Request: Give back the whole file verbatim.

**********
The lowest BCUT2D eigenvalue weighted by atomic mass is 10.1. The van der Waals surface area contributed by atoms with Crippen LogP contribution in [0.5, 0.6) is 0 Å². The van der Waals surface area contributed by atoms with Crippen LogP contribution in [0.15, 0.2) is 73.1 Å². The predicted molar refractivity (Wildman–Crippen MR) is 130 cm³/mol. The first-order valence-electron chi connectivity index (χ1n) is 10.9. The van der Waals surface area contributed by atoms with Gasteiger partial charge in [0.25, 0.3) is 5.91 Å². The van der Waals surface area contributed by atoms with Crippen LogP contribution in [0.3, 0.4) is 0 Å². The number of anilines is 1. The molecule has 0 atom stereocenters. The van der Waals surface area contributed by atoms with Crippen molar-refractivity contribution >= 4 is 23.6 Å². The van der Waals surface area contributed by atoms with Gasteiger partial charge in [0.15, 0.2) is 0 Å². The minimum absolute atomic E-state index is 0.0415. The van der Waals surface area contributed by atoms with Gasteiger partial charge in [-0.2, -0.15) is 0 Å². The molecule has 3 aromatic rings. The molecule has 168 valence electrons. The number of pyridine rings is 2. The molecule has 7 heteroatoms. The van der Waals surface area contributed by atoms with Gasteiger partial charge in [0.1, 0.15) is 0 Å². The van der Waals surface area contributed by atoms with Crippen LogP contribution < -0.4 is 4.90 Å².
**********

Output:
The lowest BCUT2D eigenvalue weighted by atomic mass is 10.1. The van der Waals surface area contributed by atoms with Crippen LogP contribution in [0.5, 0.6) is 0 Å². The van der Waals surface area contributed by atoms with Crippen LogP contribution in [0.15, 0.2) is 73.1 Å². The predicted molar refractivity (Wildman–Crippen MR) is 130 cm³/mol. The first-order valence-electron chi connectivity index (χ1n) is 10.9. The van der Waals surface area contributed by atoms with Gasteiger partial charge in [0.25, 0.3) is 5.91 Å². The van der Waals surface area contributed by atoms with Crippen LogP contribution in [0.3, 0.4) is 0 Å². The number of anilines is 1. The molecule has 0 atom stereocenters. The van der Waals surface area contributed by atoms with Crippen molar-refractivity contribution >= 4 is 23.6 Å². The van der Waals surface area contributed by atoms with Gasteiger partial charge in [0.15, 0.2) is 0 Å². The minimum absolute atomic E-state index is 0.0415. The van der Waals surface area contributed by atoms with Gasteiger partial charge in [-0.2, -0.15) is 0 Å². The molecule has 3 aromatic rings. The molecule has 168 valence electrons. The number of pyridine rings is 2. The molecule has 7 heteroatoms. The van der Waals surface area contributed by atoms with Gasteiger partial charge in [0.1, 0.15) is 0 Å². The van der Waals surface area contributed by atoms with Crippen LogP contribution < -0.4 is 4.90 Å².